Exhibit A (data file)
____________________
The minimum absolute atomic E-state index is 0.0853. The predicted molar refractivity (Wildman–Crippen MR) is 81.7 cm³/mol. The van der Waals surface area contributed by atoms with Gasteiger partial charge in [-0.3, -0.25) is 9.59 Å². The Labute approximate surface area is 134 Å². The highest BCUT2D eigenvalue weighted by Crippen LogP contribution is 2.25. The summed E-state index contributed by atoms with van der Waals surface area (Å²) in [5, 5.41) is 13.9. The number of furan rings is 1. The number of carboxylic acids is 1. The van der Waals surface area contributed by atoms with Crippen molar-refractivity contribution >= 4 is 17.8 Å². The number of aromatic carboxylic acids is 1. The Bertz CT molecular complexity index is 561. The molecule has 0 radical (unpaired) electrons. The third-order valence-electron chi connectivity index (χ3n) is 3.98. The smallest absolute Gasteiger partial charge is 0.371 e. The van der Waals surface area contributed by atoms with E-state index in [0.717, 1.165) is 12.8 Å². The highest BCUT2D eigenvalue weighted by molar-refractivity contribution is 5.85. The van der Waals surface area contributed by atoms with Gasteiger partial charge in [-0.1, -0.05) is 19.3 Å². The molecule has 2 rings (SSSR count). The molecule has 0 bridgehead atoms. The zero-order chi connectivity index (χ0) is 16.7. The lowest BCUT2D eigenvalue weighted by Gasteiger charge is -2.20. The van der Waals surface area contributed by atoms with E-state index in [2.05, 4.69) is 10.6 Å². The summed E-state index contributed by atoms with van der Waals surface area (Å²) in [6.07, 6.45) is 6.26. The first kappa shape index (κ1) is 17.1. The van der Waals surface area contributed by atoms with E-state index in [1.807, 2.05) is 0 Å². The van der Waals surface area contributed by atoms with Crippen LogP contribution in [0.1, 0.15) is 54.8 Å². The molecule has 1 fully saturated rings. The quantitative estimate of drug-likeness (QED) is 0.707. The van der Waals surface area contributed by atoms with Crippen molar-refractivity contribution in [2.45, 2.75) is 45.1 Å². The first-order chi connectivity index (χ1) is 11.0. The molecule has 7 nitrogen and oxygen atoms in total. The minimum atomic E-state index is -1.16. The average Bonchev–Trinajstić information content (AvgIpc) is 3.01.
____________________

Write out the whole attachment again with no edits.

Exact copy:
The minimum absolute atomic E-state index is 0.0853. The predicted molar refractivity (Wildman–Crippen MR) is 81.7 cm³/mol. The van der Waals surface area contributed by atoms with Gasteiger partial charge in [-0.3, -0.25) is 9.59 Å². The Labute approximate surface area is 134 Å². The highest BCUT2D eigenvalue weighted by Crippen LogP contribution is 2.25. The summed E-state index contributed by atoms with van der Waals surface area (Å²) in [5, 5.41) is 13.9. The number of furan rings is 1. The number of carboxylic acids is 1. The van der Waals surface area contributed by atoms with Crippen molar-refractivity contribution >= 4 is 17.8 Å². The number of aromatic carboxylic acids is 1. The Bertz CT molecular complexity index is 561. The molecule has 0 radical (unpaired) electrons. The third-order valence-electron chi connectivity index (χ3n) is 3.98. The smallest absolute Gasteiger partial charge is 0.371 e. The van der Waals surface area contributed by atoms with E-state index in [0.717, 1.165) is 12.8 Å². The highest BCUT2D eigenvalue weighted by molar-refractivity contribution is 5.85. The van der Waals surface area contributed by atoms with Gasteiger partial charge in [-0.1, -0.05) is 19.3 Å². The molecule has 2 rings (SSSR count). The molecule has 0 bridgehead atoms. The zero-order chi connectivity index (χ0) is 16.7. The lowest BCUT2D eigenvalue weighted by Gasteiger charge is -2.20. The van der Waals surface area contributed by atoms with E-state index in [2.05, 4.69) is 10.6 Å². The summed E-state index contributed by atoms with van der Waals surface area (Å²) in [6.07, 6.45) is 6.26. The first kappa shape index (κ1) is 17.1. The van der Waals surface area contributed by atoms with E-state index in [1.807, 2.05) is 0 Å². The van der Waals surface area contributed by atoms with Crippen LogP contribution in [0.1, 0.15) is 54.8 Å². The molecule has 1 fully saturated rings. The quantitative estimate of drug-likeness (QED) is 0.707. The van der Waals surface area contributed by atoms with Crippen molar-refractivity contribution in [2.45, 2.75) is 45.1 Å². The first-order chi connectivity index (χ1) is 11.0. The molecule has 7 nitrogen and oxygen atoms in total. The minimum atomic E-state index is -1.16. The average Bonchev–Trinajstić information content (AvgIpc) is 3.01.